It began as a project to protect otters and other freshwater species. But it grew into a life-saving effort benefiting more than 1.2 million people, helping to ensure they had access to clean water and food.
The Tonle Sap Program is the latest accomplishment overseen by David Emmett, CI's Senior Vice President for the Asia-Pacific Field Division (and former Regional Director for the Greater Mekong Program). Work on the program earned David's team the 2011 Chairman's Council "Feet in the Mud" award, given to a CI project that exemplifies the organization's pragmatic approach to the development and execution of field models on the ground.
Tonle Sap is a freshwater lake and flooded forest region in Cambodia. In the wet season, this area swells to cover about 479,000 hectares (1 million acres). However, the possibility of hydroelectric dam construction, coupled with extensive deforestation, has severely threatened the lake region and its freshwater species population.
IN DEPTH: A Welcome Flood, Tonle Sap, Cambodia
"The project grew from conserving species by protecting their flooded forest habitat," David explains, "to include core elements of CI's new mission and vision. (The project) is grounded in freshwater conservation with clear links to food security and human health."
For example, CI works with the Cambodian government and local communities to establish community fish sanctuaries to protect the lake's biodiversity and benefit the local people. It also works to protect dry season ponds and place artificial reefs in deep water — all efforts that help support juvenile fish and prevent overfishing that threatens the food security of those who rely upon the lake.
CI has also helped to promote more sustainable forest management through the training of community rangers, improvement of patrolling practices, prevention of illegal fishing activities and appealing to the local government to enhance legal protection. By conserving priority areas today, this work will help people on the Tonle Sap protect against the increased flooding expected to come due to climate change.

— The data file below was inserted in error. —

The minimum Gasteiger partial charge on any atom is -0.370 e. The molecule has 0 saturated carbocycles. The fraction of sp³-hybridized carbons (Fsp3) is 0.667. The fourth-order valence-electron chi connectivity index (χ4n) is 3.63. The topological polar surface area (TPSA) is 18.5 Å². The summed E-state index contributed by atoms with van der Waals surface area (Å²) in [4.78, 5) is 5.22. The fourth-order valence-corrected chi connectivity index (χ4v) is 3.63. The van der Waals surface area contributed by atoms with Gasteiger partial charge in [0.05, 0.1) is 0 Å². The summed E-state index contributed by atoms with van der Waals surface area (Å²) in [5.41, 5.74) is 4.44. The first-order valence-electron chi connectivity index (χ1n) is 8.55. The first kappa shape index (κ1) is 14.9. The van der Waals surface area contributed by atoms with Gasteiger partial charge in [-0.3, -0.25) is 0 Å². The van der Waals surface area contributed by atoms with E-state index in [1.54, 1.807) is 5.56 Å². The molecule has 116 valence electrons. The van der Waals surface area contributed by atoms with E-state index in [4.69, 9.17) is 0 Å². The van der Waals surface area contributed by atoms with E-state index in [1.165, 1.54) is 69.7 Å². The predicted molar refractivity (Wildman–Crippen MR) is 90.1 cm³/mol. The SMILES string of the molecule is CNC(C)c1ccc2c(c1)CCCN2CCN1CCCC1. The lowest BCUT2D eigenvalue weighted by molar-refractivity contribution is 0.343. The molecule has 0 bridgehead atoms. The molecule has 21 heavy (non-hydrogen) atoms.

In addition to setting up this framework, David's team has nurtured government relations to ensure on-going support of the Tonle Sap at the highest level. "Protecting the flooded forests provides food security for hundreds of thousands of people, as the flooded forests are the feeding and breeding grounds for fish that support the largest inland fishery in Asia, and the most productive freshwater fishery in the world," David says.
David credits teamwork for this success. "I was really proud of the Cambodian team for the way they have worked together to turn their program into a world-class example of conservation success," he says. "The project is strategically strong, has solid metrics to show success, and shows excellent opportunities for amplification."
Teamwork, innovation and persistence are factors that David hopes others in the conservation field acknowledge in creating their own successes. "Too many great ideas fail because people do not take the first step. Be brave, take calculated risks and push well beyond your comfort levels. But while doing this, be respectful of other people's cultures and opinions ... and help everyone in your team achieve their full potential. A good idea without a team that is willing and able to support it is never going to work!"
Africa: A First Glimpse into Food Security + Conservation
While the Tonle Sap program in Cambodia exemplifies CI's new mission, David recognized the vital link between human well-being and conservation in Africa long before he joined CI in 2003. After studying biology and earning a degree in zoology from Imperial College London, David took a teaching job in Malawi, Africa, one of the poorest countries in the world. Its population suffers from especially high mortality rates among children and struggles with food security issues.